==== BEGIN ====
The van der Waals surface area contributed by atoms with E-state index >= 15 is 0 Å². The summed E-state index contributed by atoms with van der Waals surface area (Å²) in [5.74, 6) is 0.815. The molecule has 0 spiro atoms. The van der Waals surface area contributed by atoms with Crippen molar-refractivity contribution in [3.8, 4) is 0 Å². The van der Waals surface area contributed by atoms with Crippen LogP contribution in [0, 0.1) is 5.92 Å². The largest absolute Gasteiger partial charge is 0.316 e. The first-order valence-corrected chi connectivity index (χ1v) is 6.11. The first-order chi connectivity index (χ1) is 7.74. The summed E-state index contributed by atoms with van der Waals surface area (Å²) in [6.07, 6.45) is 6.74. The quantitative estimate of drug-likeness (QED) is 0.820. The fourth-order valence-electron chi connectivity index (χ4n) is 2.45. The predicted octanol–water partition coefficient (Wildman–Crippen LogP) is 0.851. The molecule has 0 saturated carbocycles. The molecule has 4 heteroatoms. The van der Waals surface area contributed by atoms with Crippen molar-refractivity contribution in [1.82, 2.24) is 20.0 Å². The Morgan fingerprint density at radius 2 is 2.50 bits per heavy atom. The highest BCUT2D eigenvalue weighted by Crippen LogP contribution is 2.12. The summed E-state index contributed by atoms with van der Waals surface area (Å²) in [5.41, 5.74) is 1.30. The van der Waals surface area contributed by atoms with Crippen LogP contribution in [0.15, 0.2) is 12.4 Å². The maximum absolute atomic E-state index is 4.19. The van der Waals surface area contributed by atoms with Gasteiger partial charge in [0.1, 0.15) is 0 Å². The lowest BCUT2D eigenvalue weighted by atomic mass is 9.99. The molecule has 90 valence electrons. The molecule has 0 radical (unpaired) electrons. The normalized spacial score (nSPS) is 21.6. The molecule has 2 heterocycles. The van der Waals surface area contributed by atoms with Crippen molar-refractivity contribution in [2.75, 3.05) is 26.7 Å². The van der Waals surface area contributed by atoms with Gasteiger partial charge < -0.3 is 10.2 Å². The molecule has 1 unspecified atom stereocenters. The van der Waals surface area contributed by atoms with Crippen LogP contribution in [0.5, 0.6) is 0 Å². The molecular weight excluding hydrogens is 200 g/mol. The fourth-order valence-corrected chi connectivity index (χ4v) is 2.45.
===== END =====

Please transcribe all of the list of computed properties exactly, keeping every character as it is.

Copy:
The van der Waals surface area contributed by atoms with E-state index >= 15 is 0 Å². The summed E-state index contributed by atoms with van der Waals surface area (Å²) in [5.74, 6) is 0.815. The molecule has 0 spiro atoms. The van der Waals surface area contributed by atoms with Crippen molar-refractivity contribution in [3.8, 4) is 0 Å². The van der Waals surface area contributed by atoms with Crippen LogP contribution in [0, 0.1) is 5.92 Å². The largest absolute Gasteiger partial charge is 0.316 e. The first-order valence-corrected chi connectivity index (χ1v) is 6.11. The first-order chi connectivity index (χ1) is 7.74. The summed E-state index contributed by atoms with van der Waals surface area (Å²) in [6.07, 6.45) is 6.74. The quantitative estimate of drug-likeness (QED) is 0.820. The fourth-order valence-electron chi connectivity index (χ4n) is 2.45. The predicted octanol–water partition coefficient (Wildman–Crippen LogP) is 0.851. The molecule has 0 saturated carbocycles. The molecule has 4 heteroatoms. The van der Waals surface area contributed by atoms with Crippen molar-refractivity contribution in [1.82, 2.24) is 20.0 Å². The Morgan fingerprint density at radius 2 is 2.50 bits per heavy atom. The highest BCUT2D eigenvalue weighted by Crippen LogP contribution is 2.12. The summed E-state index contributed by atoms with van der Waals surface area (Å²) in [5.41, 5.74) is 1.30. The van der Waals surface area contributed by atoms with Crippen LogP contribution in [0.15, 0.2) is 12.4 Å². The maximum absolute atomic E-state index is 4.19. The van der Waals surface area contributed by atoms with Gasteiger partial charge in [0.1, 0.15) is 0 Å². The lowest BCUT2D eigenvalue weighted by atomic mass is 9.99. The molecule has 90 valence electrons. The molecule has 0 radical (unpaired) electrons. The normalized spacial score (nSPS) is 21.6. The molecule has 2 heterocycles. The van der Waals surface area contributed by atoms with Crippen molar-refractivity contribution in [2.75, 3.05) is 26.7 Å². The van der Waals surface area contributed by atoms with Gasteiger partial charge < -0.3 is 10.2 Å². The molecule has 1 unspecified atom stereocenters. The van der Waals surface area contributed by atoms with Crippen LogP contribution in [0.5, 0.6) is 0 Å². The molecular weight excluding hydrogens is 200 g/mol. The fourth-order valence-corrected chi connectivity index (χ4v) is 2.45.